2 Types of Financial Advisor Motivation

bad habitsCoaching financial advisors day in and day out, I am very aware of their motivation and work habits which reminds me of a great story.

I once had a call from an advisor almost 12 ago who was completely unmotivated about his investment management business. He couldn’t seem to muster the energy to go through the day-to-day operations of his business because he quite simply had no motivation. His business brand was suffering and he was suffering too. I knew it wasn’t a matter of not developing a good business plan because he shared with me that he had a non-working spouse and 3 children to support and he felt stuck. I dug a bit deeper and found out he was coming to work about 9:30a.m. and leaving a few minutes before 5. Towards the end of the week, he was taking half days off. He had “Monday-itis” (an ache in the pit of your stomach attached to going to work) beginning on Sunday afternoon.

I said “Well, have you lost your passion?” and he replied that he just didn’t give a bleep about the industry anymore and he wanted out. Ok. Fine.

 

What causes lack of motivation?

Back in 2004 I didn’t know what I know now and that is that to become unmotivated, something likely happened to cause disinterest or he may have been keeping poor work habits. Maybe he had been kicked in the rear by a poor business decision, maybe he lost a big client, maybe there was a family crisis that took him away from his business, or maybe he just dropped the ball and stopped trying.

 

Can any of these words be used to describe how you feel about your business?

  • apathetic
  • dull
  • everyday
  • humdrum
  • indifferent
  • lazy
  • old hat
  • ordinary
  • stale
  • unambitious
  • uncreative
  • unexciting
  • unimaginative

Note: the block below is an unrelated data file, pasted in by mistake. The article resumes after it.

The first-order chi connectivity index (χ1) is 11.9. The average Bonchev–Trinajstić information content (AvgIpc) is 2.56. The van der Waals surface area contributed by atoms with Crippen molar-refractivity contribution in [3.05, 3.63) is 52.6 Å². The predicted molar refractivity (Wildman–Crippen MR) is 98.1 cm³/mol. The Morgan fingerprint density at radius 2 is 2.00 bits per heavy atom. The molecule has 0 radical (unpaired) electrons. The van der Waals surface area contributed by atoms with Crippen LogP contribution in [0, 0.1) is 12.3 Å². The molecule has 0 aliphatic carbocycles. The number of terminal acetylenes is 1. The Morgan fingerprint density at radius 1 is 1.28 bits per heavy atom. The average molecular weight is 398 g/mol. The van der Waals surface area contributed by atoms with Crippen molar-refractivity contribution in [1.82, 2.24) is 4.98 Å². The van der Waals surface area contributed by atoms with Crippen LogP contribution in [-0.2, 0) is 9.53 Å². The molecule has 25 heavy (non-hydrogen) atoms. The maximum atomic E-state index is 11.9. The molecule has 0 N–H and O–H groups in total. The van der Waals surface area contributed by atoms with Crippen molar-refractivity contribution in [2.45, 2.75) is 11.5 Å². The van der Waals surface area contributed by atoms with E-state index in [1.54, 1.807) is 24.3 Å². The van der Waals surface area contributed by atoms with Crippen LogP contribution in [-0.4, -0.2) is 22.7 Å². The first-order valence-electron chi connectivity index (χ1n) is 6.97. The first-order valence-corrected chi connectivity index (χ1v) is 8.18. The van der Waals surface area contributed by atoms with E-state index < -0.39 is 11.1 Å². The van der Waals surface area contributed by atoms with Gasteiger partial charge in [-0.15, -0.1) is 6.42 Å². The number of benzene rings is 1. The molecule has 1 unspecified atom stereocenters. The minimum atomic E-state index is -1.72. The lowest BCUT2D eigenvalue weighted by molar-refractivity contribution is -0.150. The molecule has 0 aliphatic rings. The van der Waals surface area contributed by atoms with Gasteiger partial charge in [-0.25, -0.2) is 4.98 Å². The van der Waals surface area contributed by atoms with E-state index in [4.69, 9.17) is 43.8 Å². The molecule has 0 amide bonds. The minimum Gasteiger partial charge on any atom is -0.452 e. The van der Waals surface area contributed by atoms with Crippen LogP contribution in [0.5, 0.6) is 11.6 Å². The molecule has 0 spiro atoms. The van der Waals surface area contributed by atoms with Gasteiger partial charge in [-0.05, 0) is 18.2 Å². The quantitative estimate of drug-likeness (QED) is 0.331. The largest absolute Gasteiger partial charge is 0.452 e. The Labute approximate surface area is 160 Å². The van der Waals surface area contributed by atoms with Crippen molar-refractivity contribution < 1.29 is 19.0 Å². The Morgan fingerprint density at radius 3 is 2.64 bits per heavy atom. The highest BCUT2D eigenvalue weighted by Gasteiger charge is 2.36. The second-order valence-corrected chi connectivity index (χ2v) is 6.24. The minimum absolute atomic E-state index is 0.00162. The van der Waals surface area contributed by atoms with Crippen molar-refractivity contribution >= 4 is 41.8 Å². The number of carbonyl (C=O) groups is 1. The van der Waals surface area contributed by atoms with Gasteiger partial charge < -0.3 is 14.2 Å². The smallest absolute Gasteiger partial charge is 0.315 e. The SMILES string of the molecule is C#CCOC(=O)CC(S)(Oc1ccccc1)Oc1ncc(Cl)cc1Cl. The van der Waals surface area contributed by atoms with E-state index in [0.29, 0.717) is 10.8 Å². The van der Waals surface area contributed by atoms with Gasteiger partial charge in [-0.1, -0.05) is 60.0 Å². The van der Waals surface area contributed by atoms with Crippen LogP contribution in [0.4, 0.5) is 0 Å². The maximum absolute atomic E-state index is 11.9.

• uninspiring
  • uninteresting
  • unmoved

 

If so, you are lacking motivation! In order to get back on track you’ll have to do something about your situation.

 

2 types of financial advisor motivation

It might be helpful to know that there are two types of financial advisor motivation that need to be addressed. There is plain ol’ disinterest and then there’s poor lifestyle choices.

So my question for you: Is your lack of motivation due to disinterest or poor lifestyle choices?

 

1. Disinterest

You may have given up respect for the industry or perhaps your company has cut commissions or your territory. In this case, unless management changes their tune and corrects the lack of ethics, there’s not much to do but change companies. I’ve seen many cases of representatives changing firms after their success caused a change in sales payouts.

If your disinterest is due to lackluster results or poor prospecting, then you had better get back on that horse and commit to an intense period of 90 days to new clients that will get you energized and taking action.

 

2. Poor Lifestyle Choices

If your lack of motivation is due to no structure and poor choices, this can be easily remedied with a change in work habits.

What time to you get to work? Are you slacking off? Get up early and get to work before 8am and focus on your business. It’s time to get back in the saddle. You will receive results when you commit to action. Action cures anxiety. Results lead to motivation!

What bad habits do you need to banish from your current workweek? Do you maintain a workout schedule? You know, if you don’t look in shape, subconsciously your prospective clients will feel that if you don’t take good care of yourself, you won’t take good care of their money.

 

Conclusion

Low motivation has a negative effect on the success of your financial advisor practice. Recognizing and correcting poor motivation could be just what you need to get your practice to the next level. I am trained in this area. Request a consultation to learn more!

LinkedIn Pulse Publishing for Financial Advisors

LinkedIn Logo